Wiring it all together

Once you have written and tested these custom callbacks for your module, you need to enable them in your application. The first step is to write an integration test with a contract compiled with your custom SDK to ensure it works properly, then you need to configure this in app.go.

For the test cases, you must define the supported feature set to include your custom name (remember requires_XYZ above?). Then, when creating TestInput, you can pass in your custom encoder and querier. Run a few tests with your compiled contract, ideally exercising the majority of the interfaces to ensure that all parsing between the contract and the SDK is implemented properly.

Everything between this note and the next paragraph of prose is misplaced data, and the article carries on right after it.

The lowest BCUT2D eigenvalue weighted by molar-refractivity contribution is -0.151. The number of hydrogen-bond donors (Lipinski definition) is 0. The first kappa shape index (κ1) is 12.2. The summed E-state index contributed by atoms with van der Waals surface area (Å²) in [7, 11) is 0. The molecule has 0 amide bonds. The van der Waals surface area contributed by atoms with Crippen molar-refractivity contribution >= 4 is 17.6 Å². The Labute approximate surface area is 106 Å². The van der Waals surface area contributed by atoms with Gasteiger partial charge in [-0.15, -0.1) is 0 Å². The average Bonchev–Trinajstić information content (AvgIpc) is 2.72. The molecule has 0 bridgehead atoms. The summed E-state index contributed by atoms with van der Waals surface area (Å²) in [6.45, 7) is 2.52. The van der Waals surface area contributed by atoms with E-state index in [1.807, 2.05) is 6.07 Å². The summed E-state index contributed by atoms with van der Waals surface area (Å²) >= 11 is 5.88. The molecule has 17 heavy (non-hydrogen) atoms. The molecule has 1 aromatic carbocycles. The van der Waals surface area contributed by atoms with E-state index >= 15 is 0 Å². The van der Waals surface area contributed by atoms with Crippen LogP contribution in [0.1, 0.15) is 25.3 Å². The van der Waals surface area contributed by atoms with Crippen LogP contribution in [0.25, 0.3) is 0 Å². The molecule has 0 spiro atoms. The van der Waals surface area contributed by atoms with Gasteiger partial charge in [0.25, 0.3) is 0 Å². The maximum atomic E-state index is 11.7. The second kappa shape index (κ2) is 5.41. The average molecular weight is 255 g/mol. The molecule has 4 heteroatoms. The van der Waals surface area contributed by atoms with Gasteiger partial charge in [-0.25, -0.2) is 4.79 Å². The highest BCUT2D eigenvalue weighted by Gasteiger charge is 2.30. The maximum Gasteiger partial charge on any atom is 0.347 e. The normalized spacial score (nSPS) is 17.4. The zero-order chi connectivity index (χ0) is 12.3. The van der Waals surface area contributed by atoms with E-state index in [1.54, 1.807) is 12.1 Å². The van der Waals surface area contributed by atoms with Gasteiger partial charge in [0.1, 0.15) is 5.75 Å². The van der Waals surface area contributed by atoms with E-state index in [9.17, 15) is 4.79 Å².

Once you have tested this and are happy with the results, you can wire it up in app.go. Just edit the default NewKeeper constructor to have the proper supportedFeatures and pass in the CustomEncoder and CustomQuerier as the last two arguments to NewKeeper. Now you can compile your chain and upload your custom contracts on it.